A strong, long stake, one end of which is set firmly in the ground, and the other is sharpened; also, a fence formed of such stakes set in the ground as a means of defense.
Any fence made of pales or sharp stakes.
A line of bold cliffs, esp. one showing basaltic columns; -- usually in pl., and orig. used as the name of the cliffs on the west bank of the lower Hudson.
A barrier of sharpened logs closely planted in the ground. Can be vertical or can project horizontally from earthen works (Fraise).
a high post fence or stockade
A timber fence or wall surrounding a bailey of a keep.
A row of logs or poles inserted upright into the ground and used as a wall or fence.
A high fence around a defensive enclosure made of stakes, poles, palings, or pickets, supported by rails and set endwise in the ground from six to nine inches apart. See: Stockade.
An extended line of bold cliffs along the coast or forming the bank of a river.
A defensive enclosure consisting of a fence of stakes or poles set firmly in the ground.
palus = stake; like a fence of stakes.
An enclosure of stakes driven into the ground, sometimes for defensive purposes RCHME. The first wooden tower that stood on the motte was probably surrounded by a palisade.
An exposure of basalt columns resembling the log walls of a wooden fort. ( photo)
fortification consisting of a strong fence made of stakes driven into the ground
a Medieval wooden fence
fence of pointed stakes firmly fixed in the ground.
wooden fence around a castle
A fence about 3 to 3.5 metres high of stakes or pickets erected for defence purposes.
A fence of pointed stakes spaced at roughly six-inch intervals to serve as a barrier while allowing defensive fire to pass through it.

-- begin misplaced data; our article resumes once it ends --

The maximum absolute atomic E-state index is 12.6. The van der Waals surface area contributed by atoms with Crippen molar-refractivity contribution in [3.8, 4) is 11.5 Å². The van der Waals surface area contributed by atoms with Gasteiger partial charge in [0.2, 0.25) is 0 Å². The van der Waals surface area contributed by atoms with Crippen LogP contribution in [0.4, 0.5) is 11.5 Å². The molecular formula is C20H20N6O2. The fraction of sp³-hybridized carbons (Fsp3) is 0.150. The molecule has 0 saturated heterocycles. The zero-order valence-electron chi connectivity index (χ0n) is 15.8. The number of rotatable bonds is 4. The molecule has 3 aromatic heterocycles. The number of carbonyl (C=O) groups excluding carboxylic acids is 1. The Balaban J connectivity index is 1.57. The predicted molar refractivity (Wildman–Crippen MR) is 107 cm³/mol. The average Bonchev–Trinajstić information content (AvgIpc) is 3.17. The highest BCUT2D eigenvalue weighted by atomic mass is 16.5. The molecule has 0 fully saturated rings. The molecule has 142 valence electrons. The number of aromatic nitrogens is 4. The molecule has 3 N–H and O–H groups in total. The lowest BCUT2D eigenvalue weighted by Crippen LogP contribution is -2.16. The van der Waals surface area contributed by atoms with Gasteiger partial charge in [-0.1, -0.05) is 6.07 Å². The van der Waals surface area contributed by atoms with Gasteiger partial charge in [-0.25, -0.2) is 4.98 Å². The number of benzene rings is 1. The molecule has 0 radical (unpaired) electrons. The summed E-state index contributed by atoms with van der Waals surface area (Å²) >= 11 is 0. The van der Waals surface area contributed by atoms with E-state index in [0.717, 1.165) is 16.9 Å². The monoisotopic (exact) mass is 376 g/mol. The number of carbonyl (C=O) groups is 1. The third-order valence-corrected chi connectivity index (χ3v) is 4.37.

Sturdy wooden fence usually built to enclose a site until a permanent stone wall could be constructed. Often built on a raised earth bank to give further protection. Sometimes these were built as an extra defence or as a temporary protection while a more permanent structure was being built.
A strong wooden fence.
A fence constructed of a row of closely placed wooden stakes. At Fort McHenry palisades were erected during the Civil War to enclose the gorge and the water battery.
a row of pointed wooden stakes standing close together in the ground
In wooded country, a defensive wall or barrier consisting of sharpened logs set upright and close together in the ground forming an enclosure or defense. The logs may be vertical or may project horizontally from the earthworks. Also know as a stockade.
Strong timber fence, usually set on an earth rampart. (Kenyon, John R. Medieval Fortifications, 211) A sturdy wooden fence usually built to enclose a site until a permanent stone wall can be constructed. (MEDIEV-L. Medieval Terms) Related terms: Castle
A sturdy wooden fence usually built to enclose a site until a permanent stone wall could be erected.
(Fr.) - a phalanx of sharpened logs or fraise, anchored in a shallow ditch and slanted to the front as an obstacle to advancing infantry. Also a wall of logs or stockade.
A timber defensive screen or fence.
a wall of vertically-set poles for defense, often pointed at the top.
A walled enclosure built around a village or town, a stockade.
A wooden wall or fence
Also known as a palizado (see below). Defensive work surrounding a settlement. At the Colony of Avalon the palisade was made of posts, rails and trees which were seven feet tall and sharpened at the top.
a line of high, steep cliffs. [AHDOS